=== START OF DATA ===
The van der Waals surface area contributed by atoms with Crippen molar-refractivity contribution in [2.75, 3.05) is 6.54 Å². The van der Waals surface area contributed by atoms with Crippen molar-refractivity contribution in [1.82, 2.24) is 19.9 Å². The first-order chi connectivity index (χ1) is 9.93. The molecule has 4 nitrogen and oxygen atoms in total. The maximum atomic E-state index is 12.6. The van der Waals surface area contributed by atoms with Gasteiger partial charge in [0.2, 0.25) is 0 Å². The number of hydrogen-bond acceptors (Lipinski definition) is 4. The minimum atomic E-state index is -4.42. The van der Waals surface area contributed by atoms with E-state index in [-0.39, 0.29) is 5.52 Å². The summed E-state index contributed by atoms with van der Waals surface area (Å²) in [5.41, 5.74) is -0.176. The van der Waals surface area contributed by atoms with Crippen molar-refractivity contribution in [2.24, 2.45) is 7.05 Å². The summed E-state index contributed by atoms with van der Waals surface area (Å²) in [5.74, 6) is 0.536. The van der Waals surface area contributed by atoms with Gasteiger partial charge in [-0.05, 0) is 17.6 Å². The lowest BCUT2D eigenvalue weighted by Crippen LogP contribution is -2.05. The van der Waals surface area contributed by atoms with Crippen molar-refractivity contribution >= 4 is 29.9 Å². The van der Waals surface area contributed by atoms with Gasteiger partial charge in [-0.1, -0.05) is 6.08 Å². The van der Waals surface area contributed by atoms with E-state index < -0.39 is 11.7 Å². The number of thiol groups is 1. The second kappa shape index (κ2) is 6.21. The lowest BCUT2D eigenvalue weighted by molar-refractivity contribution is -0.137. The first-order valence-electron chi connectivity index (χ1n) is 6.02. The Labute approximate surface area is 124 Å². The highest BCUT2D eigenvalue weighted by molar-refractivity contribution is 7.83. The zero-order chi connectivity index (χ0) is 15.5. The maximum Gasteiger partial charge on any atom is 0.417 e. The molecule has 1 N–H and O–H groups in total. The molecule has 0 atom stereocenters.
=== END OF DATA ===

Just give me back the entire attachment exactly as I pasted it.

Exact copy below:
The van der Waals surface area contributed by atoms with Crippen molar-refractivity contribution in [2.75, 3.05) is 6.54 Å². The van der Waals surface area contributed by atoms with Crippen molar-refractivity contribution in [1.82, 2.24) is 19.9 Å². The first-order chi connectivity index (χ1) is 9.93. The molecule has 4 nitrogen and oxygen atoms in total. The maximum atomic E-state index is 12.6. The van der Waals surface area contributed by atoms with Gasteiger partial charge in [0.2, 0.25) is 0 Å². The number of hydrogen-bond acceptors (Lipinski definition) is 4. The minimum atomic E-state index is -4.42. The van der Waals surface area contributed by atoms with E-state index in [-0.39, 0.29) is 5.52 Å². The summed E-state index contributed by atoms with van der Waals surface area (Å²) in [5.41, 5.74) is -0.176. The van der Waals surface area contributed by atoms with Crippen molar-refractivity contribution in [2.24, 2.45) is 7.05 Å². The summed E-state index contributed by atoms with van der Waals surface area (Å²) in [5.74, 6) is 0.536. The van der Waals surface area contributed by atoms with Gasteiger partial charge in [-0.05, 0) is 17.6 Å². The lowest BCUT2D eigenvalue weighted by Crippen LogP contribution is -2.05. The van der Waals surface area contributed by atoms with Crippen molar-refractivity contribution >= 4 is 29.9 Å². The van der Waals surface area contributed by atoms with Gasteiger partial charge in [-0.1, -0.05) is 6.08 Å². The van der Waals surface area contributed by atoms with E-state index < -0.39 is 11.7 Å². The number of thiol groups is 1. The second kappa shape index (κ2) is 6.21. The lowest BCUT2D eigenvalue weighted by molar-refractivity contribution is -0.137. The first-order valence-electron chi connectivity index (χ1n) is 6.02. The Labute approximate surface area is 124 Å². The highest BCUT2D eigenvalue weighted by molar-refractivity contribution is 7.83. The zero-order chi connectivity index (χ0) is 15.5. The maximum Gasteiger partial charge on any atom is 0.417 e. The molecule has 1 N–H and O–H groups in total. The molecule has 0 atom stereocenters.